Kevin Feldman hopes that the newly drawn 30th Congressional District gives him a chance. His opponent in the March 5 Democratic primary is Rep. Henry Waxman, a popular 28-year veteran who has often run unopposed.
With redistricting, however, Waxman's district now includes many areas that he has never represented, and Feldman hopes that gives him a chance. "Waxman is a household word on the Westside," he acknowledged. But the new 30th District, which runs from Malibu to Santa Monica and now north into Agoura Hills, Calabasas and Westlake Village, includes many voters previously represented by Rep. Brad Sherman, a Democrat.
Like Sherman, 33-year-old Feldman is a former financial services professional, having left his position as a vice president of banking services at Charles Schwab to run for office. Feldman is using his experience in business as the centerpiece of his campaign, advocating a market- forces approach to problems in government.
In the heavily Jewish district, which includes Beverly Hills, Westwood and West Hollywood, Feldman is not running against his opponent's record on Jewish issues. In addition to Waxman's important legislation on health care and environmental issues, the legislator has been among Congress' most effective supporters of Israel and recently wrote an article for The Journal advocating better oversight of Holocaust-era insurance claims.
"Waxman has a fantastic record with regard to issues important to the Jewish community," admitted Feldman, adding, "I feel very connected to the Jewish community. Because I'm openly gay as well, I've chosen to focus my energies on that community. There's only so many hours in the day."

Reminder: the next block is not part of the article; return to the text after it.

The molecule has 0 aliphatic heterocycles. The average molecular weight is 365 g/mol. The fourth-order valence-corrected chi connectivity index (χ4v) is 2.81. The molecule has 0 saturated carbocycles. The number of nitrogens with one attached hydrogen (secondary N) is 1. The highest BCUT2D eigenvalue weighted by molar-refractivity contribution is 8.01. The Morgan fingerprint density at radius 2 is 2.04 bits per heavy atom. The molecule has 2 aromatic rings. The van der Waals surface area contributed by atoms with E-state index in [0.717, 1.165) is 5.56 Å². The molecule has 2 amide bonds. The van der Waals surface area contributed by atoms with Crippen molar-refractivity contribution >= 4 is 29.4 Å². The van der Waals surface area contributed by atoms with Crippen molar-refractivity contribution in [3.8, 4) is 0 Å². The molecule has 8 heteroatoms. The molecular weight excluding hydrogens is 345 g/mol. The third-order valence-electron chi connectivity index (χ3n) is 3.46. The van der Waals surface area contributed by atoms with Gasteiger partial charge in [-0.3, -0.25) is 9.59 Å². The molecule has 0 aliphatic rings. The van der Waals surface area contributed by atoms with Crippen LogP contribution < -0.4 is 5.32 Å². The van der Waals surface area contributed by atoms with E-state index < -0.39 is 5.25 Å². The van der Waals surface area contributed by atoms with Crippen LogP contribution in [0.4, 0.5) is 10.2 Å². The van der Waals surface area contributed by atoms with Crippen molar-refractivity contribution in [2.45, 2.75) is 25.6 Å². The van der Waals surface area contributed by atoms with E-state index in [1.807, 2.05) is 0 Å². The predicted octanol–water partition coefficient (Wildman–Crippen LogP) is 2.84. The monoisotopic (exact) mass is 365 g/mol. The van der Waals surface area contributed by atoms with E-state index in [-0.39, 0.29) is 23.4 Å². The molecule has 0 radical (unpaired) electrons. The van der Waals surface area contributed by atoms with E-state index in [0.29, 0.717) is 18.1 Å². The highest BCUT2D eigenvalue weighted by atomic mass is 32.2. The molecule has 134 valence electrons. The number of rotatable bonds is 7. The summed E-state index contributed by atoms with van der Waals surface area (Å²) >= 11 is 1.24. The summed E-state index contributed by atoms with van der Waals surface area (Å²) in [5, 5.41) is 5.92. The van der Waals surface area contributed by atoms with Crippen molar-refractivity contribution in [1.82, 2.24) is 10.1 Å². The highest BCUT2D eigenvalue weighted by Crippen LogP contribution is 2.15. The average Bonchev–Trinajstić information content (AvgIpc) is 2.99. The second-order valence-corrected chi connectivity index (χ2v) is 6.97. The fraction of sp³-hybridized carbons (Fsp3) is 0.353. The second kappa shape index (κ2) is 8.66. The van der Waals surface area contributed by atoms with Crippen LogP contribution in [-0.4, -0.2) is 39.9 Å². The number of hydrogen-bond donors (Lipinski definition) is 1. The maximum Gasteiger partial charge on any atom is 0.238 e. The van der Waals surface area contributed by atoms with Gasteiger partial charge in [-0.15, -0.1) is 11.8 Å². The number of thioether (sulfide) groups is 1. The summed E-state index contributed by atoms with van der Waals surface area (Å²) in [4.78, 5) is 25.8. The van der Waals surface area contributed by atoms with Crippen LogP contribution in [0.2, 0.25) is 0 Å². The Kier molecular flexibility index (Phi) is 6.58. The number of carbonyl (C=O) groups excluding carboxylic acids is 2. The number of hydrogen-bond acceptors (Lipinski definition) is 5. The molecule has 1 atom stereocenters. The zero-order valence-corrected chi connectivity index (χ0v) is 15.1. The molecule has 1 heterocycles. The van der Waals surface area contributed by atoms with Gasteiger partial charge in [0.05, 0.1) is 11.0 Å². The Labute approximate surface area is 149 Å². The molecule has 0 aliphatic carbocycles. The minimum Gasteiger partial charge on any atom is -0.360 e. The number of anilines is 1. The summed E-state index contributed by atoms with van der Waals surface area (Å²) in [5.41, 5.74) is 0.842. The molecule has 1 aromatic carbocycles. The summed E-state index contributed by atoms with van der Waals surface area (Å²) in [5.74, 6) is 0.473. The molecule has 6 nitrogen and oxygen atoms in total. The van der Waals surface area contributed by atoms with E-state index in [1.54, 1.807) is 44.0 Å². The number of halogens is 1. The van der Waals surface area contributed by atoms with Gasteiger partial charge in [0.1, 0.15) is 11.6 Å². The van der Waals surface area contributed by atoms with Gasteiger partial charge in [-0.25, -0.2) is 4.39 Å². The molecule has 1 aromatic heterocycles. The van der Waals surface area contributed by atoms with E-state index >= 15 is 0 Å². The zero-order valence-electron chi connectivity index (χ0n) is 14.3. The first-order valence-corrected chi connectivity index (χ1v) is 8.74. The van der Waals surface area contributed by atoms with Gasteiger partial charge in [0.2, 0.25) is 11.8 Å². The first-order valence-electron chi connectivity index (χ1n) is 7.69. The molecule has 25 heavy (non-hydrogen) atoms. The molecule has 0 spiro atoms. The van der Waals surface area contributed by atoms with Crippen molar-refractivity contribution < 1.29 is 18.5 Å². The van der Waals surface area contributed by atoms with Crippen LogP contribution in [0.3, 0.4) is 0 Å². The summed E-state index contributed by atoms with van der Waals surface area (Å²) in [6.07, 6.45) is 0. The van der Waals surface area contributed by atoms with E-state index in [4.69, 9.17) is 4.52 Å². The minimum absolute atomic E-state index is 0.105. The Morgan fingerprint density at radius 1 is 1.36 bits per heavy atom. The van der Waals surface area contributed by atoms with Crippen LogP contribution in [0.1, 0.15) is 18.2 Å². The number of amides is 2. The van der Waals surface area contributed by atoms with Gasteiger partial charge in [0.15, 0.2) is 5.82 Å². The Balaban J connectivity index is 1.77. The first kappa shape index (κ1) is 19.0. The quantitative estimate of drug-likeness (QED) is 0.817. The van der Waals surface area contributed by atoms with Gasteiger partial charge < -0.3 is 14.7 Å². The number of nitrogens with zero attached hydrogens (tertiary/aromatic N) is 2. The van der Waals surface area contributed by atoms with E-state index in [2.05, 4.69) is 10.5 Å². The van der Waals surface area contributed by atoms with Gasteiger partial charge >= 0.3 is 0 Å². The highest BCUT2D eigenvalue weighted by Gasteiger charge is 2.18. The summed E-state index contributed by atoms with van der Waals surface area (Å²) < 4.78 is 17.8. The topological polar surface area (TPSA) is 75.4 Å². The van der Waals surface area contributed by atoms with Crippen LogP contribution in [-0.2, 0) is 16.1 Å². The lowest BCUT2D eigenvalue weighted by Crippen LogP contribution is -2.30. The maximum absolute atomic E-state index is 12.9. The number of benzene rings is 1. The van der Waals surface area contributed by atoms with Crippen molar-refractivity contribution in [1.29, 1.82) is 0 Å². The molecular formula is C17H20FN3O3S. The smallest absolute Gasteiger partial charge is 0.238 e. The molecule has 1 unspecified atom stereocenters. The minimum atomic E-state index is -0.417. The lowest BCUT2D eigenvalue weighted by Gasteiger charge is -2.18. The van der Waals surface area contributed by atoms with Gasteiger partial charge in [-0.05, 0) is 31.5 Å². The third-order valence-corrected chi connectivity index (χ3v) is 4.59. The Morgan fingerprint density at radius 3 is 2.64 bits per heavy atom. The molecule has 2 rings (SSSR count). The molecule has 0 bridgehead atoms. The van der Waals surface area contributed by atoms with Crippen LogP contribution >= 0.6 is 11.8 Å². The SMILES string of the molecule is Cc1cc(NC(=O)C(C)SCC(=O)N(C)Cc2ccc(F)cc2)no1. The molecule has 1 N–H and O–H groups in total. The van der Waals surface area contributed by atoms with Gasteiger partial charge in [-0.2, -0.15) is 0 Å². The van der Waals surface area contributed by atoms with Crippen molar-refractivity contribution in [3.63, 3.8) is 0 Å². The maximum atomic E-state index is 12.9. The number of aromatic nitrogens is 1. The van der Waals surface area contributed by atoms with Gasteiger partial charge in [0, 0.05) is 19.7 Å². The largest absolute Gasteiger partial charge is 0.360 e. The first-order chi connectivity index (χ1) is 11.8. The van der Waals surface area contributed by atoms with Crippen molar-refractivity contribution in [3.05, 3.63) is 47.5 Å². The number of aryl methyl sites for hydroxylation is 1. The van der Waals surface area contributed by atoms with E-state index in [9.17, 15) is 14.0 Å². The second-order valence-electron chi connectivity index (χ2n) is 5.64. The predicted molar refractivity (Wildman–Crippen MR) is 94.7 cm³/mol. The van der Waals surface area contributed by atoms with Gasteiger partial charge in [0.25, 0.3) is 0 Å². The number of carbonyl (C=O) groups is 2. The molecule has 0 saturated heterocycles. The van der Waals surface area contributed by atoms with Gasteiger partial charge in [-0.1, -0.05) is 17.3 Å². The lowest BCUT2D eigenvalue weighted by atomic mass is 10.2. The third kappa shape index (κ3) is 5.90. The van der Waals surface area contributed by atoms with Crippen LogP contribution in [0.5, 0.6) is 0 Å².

Feldman serves on the board of Lavender Youth Recreation and Information Center a San Francisco-based advocacy and support organization for gay youth.
Beyond community affiliations, Feldman is focusing his campaign on using business tactics to solve government problems -- particularly with the economic downturn -- and transportation and education issues. He supports multiple experiments in educational reform, trying many approaches and implementing what works while discarding what does not.
"Business people are much more tolerant of failure," he said. Feldman also wants to bring the Metro Rail into West Los Angeles and the West Valley.
When the incumbent and challenger -- both Jewish -- met for a candidates' forum at the Westlake Village-Thousand Oaks Chamber of Commerce, Waxman dismissed Feldman's market-based strategies as too simplistic: "I wish we could let the market solve everything. I like the market," he said, "but I've been [in Congress] a while, and these issues are complicated. Glib answers don't work."
Feldman responded, saying, "I don't think the problems of government are any more complicated than the problems of big businesses like IBM or Charles Schwab." However, he said he is pleased to have Waxman responding to his challenge.
"We started as a grass-roots campaign, now we have 300 volunteers," Feldman said, noting that "just in the last few weeks, Waxman started accepting invitations" to discuss issues at candidates forums.
On March 5, the outcome of Feldman's efforts to attract enough votes from both Waxman's and Sherman's constituents to win the primary will be decided.
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